The DeFi Mullet Movement
One key reason for the lack of Bitcoin payment solutions, Sarreshteh continued, is speed. Trying to buy a cup of coffee at your local deli, he offered, could take up to an hour for the merchant to receive approval of that transaction on the blockchain. And whereas some companies like Tesla have accepted Bitcoin for large purchases like a car, those users are usually willing to wait for the transaction to clear. But currently there is too much daylight between these types of transactions.
Pointing to emerging markets abroad, Sarreshteh said U.S. banking executives should take notice of a new trend where crypto native payments and other faster blockchains are being blended with native legal tender or fiat rails. This way of moving money has earned a new industry moniker harkening back to the 1980s mullet — business in the front and party in the back.
“With a defi mullet you have traditional fintech or finance in the front and then crypto in the back and how that really equates to a real-world payment use case,” Sarreshteh said.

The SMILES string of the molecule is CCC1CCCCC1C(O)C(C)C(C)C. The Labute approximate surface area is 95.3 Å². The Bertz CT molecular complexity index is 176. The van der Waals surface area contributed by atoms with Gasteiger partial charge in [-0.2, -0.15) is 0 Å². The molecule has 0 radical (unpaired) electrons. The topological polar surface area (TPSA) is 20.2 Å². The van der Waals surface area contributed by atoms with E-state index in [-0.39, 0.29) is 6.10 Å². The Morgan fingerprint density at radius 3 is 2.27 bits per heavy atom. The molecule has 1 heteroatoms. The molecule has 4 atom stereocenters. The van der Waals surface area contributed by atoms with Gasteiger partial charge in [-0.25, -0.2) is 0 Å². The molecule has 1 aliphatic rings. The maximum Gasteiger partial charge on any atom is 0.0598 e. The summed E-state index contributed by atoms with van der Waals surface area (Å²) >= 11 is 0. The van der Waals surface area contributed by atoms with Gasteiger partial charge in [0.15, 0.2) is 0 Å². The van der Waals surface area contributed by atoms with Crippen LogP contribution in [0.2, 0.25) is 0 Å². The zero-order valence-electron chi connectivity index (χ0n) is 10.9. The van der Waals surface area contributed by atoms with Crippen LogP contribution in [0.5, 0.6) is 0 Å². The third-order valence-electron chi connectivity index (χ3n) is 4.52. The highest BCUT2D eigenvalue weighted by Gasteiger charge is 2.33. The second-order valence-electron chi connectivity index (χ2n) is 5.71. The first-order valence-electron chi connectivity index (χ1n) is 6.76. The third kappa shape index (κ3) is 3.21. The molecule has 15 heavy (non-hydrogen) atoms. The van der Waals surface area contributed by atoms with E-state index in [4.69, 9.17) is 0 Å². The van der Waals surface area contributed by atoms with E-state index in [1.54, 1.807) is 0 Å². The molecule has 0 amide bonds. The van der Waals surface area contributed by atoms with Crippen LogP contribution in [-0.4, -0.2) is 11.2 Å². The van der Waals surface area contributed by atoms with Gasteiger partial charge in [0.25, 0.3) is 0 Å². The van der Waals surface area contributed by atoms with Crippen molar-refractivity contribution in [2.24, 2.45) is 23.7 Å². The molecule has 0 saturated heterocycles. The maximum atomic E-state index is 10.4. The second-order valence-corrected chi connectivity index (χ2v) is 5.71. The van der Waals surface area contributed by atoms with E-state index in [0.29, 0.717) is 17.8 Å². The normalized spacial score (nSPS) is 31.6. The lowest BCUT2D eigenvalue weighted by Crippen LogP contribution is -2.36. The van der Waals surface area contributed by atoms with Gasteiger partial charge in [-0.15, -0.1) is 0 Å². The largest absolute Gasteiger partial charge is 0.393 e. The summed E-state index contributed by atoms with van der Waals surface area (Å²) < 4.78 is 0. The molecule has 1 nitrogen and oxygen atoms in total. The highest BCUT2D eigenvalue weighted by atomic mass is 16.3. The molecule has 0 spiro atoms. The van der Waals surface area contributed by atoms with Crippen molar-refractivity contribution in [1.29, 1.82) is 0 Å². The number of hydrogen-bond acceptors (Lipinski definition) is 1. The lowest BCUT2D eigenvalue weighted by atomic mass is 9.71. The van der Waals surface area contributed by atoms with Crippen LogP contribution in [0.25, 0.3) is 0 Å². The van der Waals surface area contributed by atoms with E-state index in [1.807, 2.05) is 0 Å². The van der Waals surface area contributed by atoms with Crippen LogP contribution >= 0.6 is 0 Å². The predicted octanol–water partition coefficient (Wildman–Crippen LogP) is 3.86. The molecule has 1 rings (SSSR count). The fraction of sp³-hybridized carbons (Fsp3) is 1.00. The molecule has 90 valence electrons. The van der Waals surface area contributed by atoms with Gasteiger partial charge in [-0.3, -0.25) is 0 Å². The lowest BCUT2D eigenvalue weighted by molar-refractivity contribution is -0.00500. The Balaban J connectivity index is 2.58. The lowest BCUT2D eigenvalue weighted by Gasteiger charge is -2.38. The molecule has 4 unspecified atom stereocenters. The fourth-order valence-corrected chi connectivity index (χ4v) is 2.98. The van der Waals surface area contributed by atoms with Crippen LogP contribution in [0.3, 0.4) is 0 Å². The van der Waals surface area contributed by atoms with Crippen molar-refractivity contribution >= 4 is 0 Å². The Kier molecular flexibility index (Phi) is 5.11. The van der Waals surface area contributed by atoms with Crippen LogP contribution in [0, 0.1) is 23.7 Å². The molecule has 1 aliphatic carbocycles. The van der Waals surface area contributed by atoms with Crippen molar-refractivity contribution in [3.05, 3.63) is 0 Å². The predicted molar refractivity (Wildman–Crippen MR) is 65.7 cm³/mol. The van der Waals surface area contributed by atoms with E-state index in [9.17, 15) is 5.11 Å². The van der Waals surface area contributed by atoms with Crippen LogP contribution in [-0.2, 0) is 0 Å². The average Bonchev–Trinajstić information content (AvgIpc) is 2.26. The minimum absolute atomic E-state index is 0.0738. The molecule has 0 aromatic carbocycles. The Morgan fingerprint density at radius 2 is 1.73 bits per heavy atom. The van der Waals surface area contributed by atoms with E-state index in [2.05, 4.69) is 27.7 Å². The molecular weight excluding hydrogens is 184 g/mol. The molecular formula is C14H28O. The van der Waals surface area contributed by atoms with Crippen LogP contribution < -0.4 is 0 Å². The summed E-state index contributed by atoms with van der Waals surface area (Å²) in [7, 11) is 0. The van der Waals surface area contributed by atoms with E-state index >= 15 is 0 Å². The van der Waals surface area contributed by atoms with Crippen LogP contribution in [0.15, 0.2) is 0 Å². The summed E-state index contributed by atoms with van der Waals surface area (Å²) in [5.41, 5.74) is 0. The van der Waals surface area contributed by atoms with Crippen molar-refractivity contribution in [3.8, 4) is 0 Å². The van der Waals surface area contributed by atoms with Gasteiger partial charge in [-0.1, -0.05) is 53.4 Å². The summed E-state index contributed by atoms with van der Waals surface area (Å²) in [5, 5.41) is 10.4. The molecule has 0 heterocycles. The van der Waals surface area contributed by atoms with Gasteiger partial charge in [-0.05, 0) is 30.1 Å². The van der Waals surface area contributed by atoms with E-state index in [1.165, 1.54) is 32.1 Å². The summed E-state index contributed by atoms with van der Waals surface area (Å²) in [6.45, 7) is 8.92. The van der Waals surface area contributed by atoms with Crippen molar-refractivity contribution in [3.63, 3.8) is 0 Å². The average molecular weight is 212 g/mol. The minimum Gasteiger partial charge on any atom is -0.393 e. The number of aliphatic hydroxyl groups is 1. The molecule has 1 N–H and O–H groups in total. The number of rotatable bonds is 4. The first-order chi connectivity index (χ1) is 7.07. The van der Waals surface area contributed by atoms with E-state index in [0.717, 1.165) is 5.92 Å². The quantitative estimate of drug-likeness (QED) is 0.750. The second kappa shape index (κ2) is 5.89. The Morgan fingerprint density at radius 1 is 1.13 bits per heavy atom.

Hutchinson pointed out that the term “defi mullet’ was borrowed from friends at the Bankless Podcast, which touts the motto: The ultimate guide to crypto finance.
Many companies in the crypto space, Sarreshteh added, are working on this hybrid/crypto payment solution where “merchants accept either a fiat payment in which crypto users hold it in their accounts and would be converted to fund that purchase on the backend or [merchants] being able to accept stablecoin as payment.”
Fellow panelist Chris Lane, Head of Business Systems at Silvergate Bank, agreed with Sarreshteh’s assessment of this changing space.
“We are excited to see the proliferation of stablecoins as this industry evolves,” Lane said, adding that Bitcoin hasn’t “played out” as it was initially intended but it is here to stay “in some sense.”